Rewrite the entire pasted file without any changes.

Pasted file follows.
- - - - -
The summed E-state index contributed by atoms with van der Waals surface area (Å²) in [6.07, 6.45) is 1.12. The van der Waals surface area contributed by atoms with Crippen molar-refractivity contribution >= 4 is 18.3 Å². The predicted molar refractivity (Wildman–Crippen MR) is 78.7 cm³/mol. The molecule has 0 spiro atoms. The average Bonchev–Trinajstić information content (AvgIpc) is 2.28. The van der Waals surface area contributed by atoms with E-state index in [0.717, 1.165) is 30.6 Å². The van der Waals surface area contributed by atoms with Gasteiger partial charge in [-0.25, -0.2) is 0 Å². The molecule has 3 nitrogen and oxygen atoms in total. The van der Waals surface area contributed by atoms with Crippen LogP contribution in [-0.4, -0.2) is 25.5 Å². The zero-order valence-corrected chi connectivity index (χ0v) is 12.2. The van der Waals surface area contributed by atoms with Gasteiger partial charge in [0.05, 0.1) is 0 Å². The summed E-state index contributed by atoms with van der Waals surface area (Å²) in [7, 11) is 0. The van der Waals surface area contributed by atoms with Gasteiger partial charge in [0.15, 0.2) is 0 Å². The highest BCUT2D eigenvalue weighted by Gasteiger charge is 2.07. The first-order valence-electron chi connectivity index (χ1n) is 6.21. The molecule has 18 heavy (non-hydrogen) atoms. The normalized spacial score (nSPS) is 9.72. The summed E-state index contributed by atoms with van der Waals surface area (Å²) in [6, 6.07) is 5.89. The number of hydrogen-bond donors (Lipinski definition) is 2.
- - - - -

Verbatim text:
The summed E-state index contributed by atoms with van der Waals surface area (Å²) in [6.07, 6.45) is 1.12. The van der Waals surface area contributed by atoms with Crippen molar-refractivity contribution >= 4 is 18.3 Å². The predicted molar refractivity (Wildman–Crippen MR) is 78.7 cm³/mol. The molecule has 0 spiro atoms. The average Bonchev–Trinajstić information content (AvgIpc) is 2.28. The van der Waals surface area contributed by atoms with E-state index in [0.717, 1.165) is 30.6 Å². The van der Waals surface area contributed by atoms with Gasteiger partial charge in [-0.25, -0.2) is 0 Å². The molecule has 3 nitrogen and oxygen atoms in total. The van der Waals surface area contributed by atoms with Crippen LogP contribution in [-0.4, -0.2) is 25.5 Å². The zero-order valence-corrected chi connectivity index (χ0v) is 12.2. The van der Waals surface area contributed by atoms with Gasteiger partial charge in [0.05, 0.1) is 0 Å². The summed E-state index contributed by atoms with van der Waals surface area (Å²) in [7, 11) is 0. The van der Waals surface area contributed by atoms with Gasteiger partial charge in [0.15, 0.2) is 0 Å². The highest BCUT2D eigenvalue weighted by Gasteiger charge is 2.07. The first-order valence-electron chi connectivity index (χ1n) is 6.21. The molecule has 18 heavy (non-hydrogen) atoms. The normalized spacial score (nSPS) is 9.72. The summed E-state index contributed by atoms with van der Waals surface area (Å²) in [6, 6.07) is 5.89. The number of hydrogen-bond donors (Lipinski definition) is 2.